A couple of years ago, my life took a dramatic turn.

My marriage of nearly 20 years ended; I became a single parent to my children; and I was writing my master’s thesis.

As a methodical, introverted person, I was used to planning everything strategically: researching, refining, and honing every decision to yield the best outcome possible. A friend calls it analysis paralysis. But the truth is, life doesn’t always work out the way we plan. Sometimes, the universe knows better what we need than we do, and all that’s required is to exist in the present.

It’s not uncommon for mothers to put themselves last, but some of the things that had gotten away from me were pretty basic, like getting enough sleep, not missing meals, or practicing mindfulness in times of stress or anxiety. I was only reminded of this self-care when I began to talk to a counselor. I took up yoga on the days I was not swimming. I extended my walks during which I listened to nature and remembered to breathe, face the sky, and contemplate. I became more attuned to the animals in my area—the Canadian prairies are rich with small bunnies, hares, pheasants, porcupines, ducks, and deer. One day, I even spotted three snowy owls with brilliant golden eyes.

As a result of simply being still, I have invited a beautiful peace into my life. My frustrations have waned considerably, and situations that used to cause me great anxiety now come and go as I actively choose not to allow outside drama or contention to permeate my life.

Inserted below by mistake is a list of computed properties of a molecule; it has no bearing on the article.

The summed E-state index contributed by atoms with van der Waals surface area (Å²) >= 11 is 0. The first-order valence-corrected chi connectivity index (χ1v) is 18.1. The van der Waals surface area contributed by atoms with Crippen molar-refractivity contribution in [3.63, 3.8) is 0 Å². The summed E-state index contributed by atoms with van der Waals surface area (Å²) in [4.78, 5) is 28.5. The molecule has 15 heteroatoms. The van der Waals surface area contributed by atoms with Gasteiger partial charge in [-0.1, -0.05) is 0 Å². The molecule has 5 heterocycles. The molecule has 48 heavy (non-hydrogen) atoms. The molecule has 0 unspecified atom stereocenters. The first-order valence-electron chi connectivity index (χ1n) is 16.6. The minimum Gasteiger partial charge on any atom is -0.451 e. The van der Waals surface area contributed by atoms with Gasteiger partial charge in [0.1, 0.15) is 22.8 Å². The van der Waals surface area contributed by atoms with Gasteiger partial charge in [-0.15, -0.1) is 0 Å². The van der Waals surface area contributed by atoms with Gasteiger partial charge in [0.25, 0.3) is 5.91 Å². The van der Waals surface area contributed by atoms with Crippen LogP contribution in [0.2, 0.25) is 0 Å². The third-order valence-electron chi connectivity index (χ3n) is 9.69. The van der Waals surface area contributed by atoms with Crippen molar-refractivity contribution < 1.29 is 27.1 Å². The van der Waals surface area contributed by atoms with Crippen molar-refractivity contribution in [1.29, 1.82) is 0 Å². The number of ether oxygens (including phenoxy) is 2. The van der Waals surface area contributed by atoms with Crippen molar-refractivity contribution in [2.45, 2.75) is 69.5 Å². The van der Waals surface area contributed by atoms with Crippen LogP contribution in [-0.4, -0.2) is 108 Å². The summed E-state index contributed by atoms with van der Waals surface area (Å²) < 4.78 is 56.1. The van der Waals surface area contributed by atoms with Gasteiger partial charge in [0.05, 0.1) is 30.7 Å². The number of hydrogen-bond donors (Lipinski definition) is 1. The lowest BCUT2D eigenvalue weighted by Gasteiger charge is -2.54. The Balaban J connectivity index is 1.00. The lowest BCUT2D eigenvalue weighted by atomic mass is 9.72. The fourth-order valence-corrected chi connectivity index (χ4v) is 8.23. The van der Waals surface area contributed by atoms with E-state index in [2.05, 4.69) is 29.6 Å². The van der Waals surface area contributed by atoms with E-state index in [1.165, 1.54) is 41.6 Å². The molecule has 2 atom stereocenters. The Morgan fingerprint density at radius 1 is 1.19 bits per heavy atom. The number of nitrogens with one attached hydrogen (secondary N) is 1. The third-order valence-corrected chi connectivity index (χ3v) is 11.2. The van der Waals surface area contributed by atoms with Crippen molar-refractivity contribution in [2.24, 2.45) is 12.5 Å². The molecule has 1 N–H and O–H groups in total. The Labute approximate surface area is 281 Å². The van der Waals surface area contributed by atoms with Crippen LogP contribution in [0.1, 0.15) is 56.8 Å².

Earlier this week, I picked up Quiet from the library. I was surprised at the breadth of information the book covered. But more importantly, it could not have been more timely for me.

I became aware that for the majority of my existence, I’ve been battling outside pressures of extroversion “to showcase who I am, to put myself out there, to stop playing small.” As I read, I realized I am not playing anything. This is who I am, and the author is validating that which I once knew but had forgotten. It’s not only acceptable to fuel myself through music, reading, nature, and meditation—it is necessary.

From now on, gone are the days of apologizing for tearing up when my son plays Bach or my university-age daughter shares her struggles. Moments of quiet with my 12- and 14-year-old when we read in bed each night are precious and revitalizing in a soft-power way. Energy and love are shared in these tranquil moments.

As I have stepped away from a prescribed life that desperately begged for change into an open-sky life that reminds me that the focus of importance is each new day (and not a hurtful past or an unplanned future), my vision has broadened to include gentle truths available to all of us, if we are still enough to listen. Sometimes I will puzzle over something only to hear the lyrics of a song or a line in a book, even a kind word from a friend, that provides an answer I would have otherwise missed. And it is a beautiful thing. That is the power of learning (or re-learning) to be still.

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